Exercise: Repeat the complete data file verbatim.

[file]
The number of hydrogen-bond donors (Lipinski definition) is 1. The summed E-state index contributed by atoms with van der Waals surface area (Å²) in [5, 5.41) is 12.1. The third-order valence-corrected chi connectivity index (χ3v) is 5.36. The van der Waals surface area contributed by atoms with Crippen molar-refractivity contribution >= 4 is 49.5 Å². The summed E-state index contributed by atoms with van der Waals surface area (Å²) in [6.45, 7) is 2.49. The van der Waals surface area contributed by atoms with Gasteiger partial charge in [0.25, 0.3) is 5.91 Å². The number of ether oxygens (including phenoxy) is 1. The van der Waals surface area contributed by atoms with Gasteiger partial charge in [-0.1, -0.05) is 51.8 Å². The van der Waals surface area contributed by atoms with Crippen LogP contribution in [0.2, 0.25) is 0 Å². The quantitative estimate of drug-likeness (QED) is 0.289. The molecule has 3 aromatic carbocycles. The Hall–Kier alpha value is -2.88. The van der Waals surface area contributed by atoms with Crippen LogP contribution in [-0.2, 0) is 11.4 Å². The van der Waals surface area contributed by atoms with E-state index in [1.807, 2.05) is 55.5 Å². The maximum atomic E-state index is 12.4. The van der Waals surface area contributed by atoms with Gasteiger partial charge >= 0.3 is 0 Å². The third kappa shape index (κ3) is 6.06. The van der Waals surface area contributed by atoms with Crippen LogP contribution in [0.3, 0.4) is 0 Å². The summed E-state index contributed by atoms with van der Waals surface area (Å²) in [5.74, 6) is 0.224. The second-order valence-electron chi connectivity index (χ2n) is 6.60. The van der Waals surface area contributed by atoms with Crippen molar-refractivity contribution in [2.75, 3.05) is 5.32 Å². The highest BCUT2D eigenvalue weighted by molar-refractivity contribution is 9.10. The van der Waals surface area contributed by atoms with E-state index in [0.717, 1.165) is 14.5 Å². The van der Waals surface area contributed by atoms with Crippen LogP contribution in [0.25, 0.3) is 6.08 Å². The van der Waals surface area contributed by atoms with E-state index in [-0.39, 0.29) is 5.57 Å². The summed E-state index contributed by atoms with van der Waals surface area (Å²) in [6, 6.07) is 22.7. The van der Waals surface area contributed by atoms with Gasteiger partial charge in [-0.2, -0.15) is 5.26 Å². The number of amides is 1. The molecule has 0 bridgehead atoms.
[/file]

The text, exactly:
The number of hydrogen-bond donors (Lipinski definition) is 1. The summed E-state index contributed by atoms with van der Waals surface area (Å²) in [5, 5.41) is 12.1. The third-order valence-corrected chi connectivity index (χ3v) is 5.36. The van der Waals surface area contributed by atoms with Crippen molar-refractivity contribution >= 4 is 49.5 Å². The summed E-state index contributed by atoms with van der Waals surface area (Å²) in [6.45, 7) is 2.49. The van der Waals surface area contributed by atoms with Gasteiger partial charge in [0.25, 0.3) is 5.91 Å². The number of ether oxygens (including phenoxy) is 1. The van der Waals surface area contributed by atoms with Gasteiger partial charge in [-0.1, -0.05) is 51.8 Å². The van der Waals surface area contributed by atoms with Crippen LogP contribution in [0.2, 0.25) is 0 Å². The quantitative estimate of drug-likeness (QED) is 0.289. The molecule has 3 aromatic carbocycles. The Hall–Kier alpha value is -2.88. The van der Waals surface area contributed by atoms with Crippen LogP contribution in [-0.2, 0) is 11.4 Å². The van der Waals surface area contributed by atoms with E-state index in [1.807, 2.05) is 55.5 Å². The maximum atomic E-state index is 12.4. The van der Waals surface area contributed by atoms with Gasteiger partial charge >= 0.3 is 0 Å². The third kappa shape index (κ3) is 6.06. The van der Waals surface area contributed by atoms with Crippen LogP contribution in [0.3, 0.4) is 0 Å². The summed E-state index contributed by atoms with van der Waals surface area (Å²) in [5.74, 6) is 0.224. The second-order valence-electron chi connectivity index (χ2n) is 6.60. The van der Waals surface area contributed by atoms with Crippen molar-refractivity contribution in [2.75, 3.05) is 5.32 Å². The highest BCUT2D eigenvalue weighted by molar-refractivity contribution is 9.10. The van der Waals surface area contributed by atoms with E-state index in [0.717, 1.165) is 14.5 Å². The van der Waals surface area contributed by atoms with Crippen LogP contribution in [0.25, 0.3) is 6.08 Å². The van der Waals surface area contributed by atoms with E-state index in [-0.39, 0.29) is 5.57 Å². The summed E-state index contributed by atoms with van der Waals surface area (Å²) in [6, 6.07) is 22.7. The van der Waals surface area contributed by atoms with Gasteiger partial charge in [-0.2, -0.15) is 5.26 Å². The number of amides is 1. The molecule has 0 bridgehead atoms.